CarrieD
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CarrieD
I was actually expecting her advice to be a lot worse. It seems pretty much in line with what I’ve read lately from actual professionals. But I still don’t buy that she follows what she preaches, or I at least think she eats very very little, even if she eats “right”. Also disagree with the protein thing, that notion that you shouldn’t have any source of protein bigger than what fits in your palm is pretty outdated. There’s even new information that says eggs aren’t that bad for you if you’re otherwise healthy and there’s no need to restrict them… Read more »
ayw
Guest

It’s definitely good to be aware of what is in food, what you’re eating, and what you need, but it is not necessary to track everything precisely unless you have serious competition goals (eg bodybuilding), and it is not necessary to have off-limit foods. If you are constantly thinking all day about what’s in your food and what you’ve eaten or need to eat then food is taking up way too much mental space and I don’t believe that leads to optimal life happiness.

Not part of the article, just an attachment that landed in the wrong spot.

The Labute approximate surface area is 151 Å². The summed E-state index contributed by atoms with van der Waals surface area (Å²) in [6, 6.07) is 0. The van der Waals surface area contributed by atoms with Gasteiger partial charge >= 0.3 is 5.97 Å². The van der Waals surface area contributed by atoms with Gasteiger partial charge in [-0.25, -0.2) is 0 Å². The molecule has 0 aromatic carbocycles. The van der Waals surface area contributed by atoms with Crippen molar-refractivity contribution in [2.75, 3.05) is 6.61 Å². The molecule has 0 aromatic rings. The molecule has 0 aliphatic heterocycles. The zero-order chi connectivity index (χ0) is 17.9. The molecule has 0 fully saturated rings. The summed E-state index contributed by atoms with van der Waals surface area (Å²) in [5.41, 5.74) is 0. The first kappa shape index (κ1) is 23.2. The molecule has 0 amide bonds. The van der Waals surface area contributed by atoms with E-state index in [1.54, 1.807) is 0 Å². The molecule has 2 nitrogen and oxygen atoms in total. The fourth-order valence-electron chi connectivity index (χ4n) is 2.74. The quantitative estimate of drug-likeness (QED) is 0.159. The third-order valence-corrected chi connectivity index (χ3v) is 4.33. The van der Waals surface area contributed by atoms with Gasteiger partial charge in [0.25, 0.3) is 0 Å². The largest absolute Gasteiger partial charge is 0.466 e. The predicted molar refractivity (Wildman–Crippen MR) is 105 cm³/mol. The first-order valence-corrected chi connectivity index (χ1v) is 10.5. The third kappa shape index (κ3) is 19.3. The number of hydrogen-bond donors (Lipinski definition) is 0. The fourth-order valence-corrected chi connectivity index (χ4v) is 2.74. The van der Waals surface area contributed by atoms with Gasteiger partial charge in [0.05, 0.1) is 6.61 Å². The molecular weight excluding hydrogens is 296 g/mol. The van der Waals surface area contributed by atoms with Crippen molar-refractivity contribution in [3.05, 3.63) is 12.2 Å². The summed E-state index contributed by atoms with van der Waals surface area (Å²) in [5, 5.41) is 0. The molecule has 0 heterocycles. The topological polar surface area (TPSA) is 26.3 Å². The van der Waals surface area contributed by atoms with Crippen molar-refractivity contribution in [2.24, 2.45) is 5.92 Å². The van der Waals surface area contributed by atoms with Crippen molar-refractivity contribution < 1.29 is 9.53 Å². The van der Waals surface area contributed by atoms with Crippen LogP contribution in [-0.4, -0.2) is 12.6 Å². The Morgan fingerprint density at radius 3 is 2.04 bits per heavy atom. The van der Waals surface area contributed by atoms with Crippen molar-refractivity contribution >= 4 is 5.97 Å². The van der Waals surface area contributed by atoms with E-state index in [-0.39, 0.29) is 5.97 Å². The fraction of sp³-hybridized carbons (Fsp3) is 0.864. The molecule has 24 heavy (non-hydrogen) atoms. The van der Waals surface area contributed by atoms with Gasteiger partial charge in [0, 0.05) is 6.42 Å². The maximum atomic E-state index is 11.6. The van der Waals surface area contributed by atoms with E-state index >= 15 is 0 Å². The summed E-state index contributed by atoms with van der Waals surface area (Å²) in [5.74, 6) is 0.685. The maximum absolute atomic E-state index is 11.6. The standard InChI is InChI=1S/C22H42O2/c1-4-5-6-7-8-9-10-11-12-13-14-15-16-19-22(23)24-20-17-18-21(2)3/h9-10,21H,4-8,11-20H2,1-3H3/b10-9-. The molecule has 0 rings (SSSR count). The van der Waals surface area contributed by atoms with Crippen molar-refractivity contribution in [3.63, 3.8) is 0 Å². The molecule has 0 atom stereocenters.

ule
Guest
She actually writes not a bad blog for teenagers/young adults. She encourages others to enjoy exercise, eat healthily without obsessing over it, give up veganism if it doesn’t work for them, stand against abuse, see a doctor if you have problems. She’s now even studying for bachelors in food and nutrition. However I’m not sure she actually follows her own advice (and that “too much protein” post was just plain weird, should have backed that up with numbers). It’s easy to do the opposite of what you preach without even realizing it. She obviously likes being thin for her job… Read more »
ule